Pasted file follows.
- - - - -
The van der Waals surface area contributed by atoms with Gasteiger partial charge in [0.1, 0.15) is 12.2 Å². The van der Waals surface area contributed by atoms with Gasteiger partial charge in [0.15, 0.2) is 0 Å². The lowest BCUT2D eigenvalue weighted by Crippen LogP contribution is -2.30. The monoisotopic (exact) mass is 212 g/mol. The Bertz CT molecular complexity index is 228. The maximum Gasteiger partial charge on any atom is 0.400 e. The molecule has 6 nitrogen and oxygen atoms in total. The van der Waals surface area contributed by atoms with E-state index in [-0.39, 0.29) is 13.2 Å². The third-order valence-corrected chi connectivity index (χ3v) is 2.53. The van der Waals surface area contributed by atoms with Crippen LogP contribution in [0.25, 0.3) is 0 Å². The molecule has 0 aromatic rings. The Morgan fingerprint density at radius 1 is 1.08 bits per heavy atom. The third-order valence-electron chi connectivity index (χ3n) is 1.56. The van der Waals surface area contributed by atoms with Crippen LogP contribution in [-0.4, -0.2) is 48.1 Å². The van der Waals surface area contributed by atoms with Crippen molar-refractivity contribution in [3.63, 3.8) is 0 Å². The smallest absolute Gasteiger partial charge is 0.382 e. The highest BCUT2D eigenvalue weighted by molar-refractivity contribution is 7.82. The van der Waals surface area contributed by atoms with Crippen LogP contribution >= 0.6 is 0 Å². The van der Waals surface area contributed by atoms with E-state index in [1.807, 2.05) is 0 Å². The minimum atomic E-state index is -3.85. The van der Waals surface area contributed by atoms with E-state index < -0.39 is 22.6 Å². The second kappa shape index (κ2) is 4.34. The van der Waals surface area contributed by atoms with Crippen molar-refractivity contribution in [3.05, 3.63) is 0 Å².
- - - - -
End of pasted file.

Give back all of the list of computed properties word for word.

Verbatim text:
The van der Waals surface area contributed by atoms with Gasteiger partial charge in [0.1, 0.15) is 12.2 Å². The van der Waals surface area contributed by atoms with Gasteiger partial charge in [0.15, 0.2) is 0 Å². The lowest BCUT2D eigenvalue weighted by Crippen LogP contribution is -2.30. The monoisotopic (exact) mass is 212 g/mol. The Bertz CT molecular complexity index is 228. The maximum Gasteiger partial charge on any atom is 0.400 e. The molecule has 6 nitrogen and oxygen atoms in total. The van der Waals surface area contributed by atoms with E-state index in [-0.39, 0.29) is 13.2 Å². The third-order valence-corrected chi connectivity index (χ3v) is 2.53. The van der Waals surface area contributed by atoms with Crippen LogP contribution in [0.25, 0.3) is 0 Å². The molecule has 0 aromatic rings. The Morgan fingerprint density at radius 1 is 1.08 bits per heavy atom. The third-order valence-electron chi connectivity index (χ3n) is 1.56. The van der Waals surface area contributed by atoms with Crippen LogP contribution in [-0.4, -0.2) is 48.1 Å². The van der Waals surface area contributed by atoms with Crippen molar-refractivity contribution in [3.63, 3.8) is 0 Å². The smallest absolute Gasteiger partial charge is 0.382 e. The highest BCUT2D eigenvalue weighted by molar-refractivity contribution is 7.82. The van der Waals surface area contributed by atoms with Crippen LogP contribution >= 0.6 is 0 Å². The van der Waals surface area contributed by atoms with E-state index in [1.807, 2.05) is 0 Å². The minimum atomic E-state index is -3.85. The van der Waals surface area contributed by atoms with E-state index < -0.39 is 22.6 Å². The second kappa shape index (κ2) is 4.34. The van der Waals surface area contributed by atoms with Crippen molar-refractivity contribution in [3.05, 3.63) is 0 Å².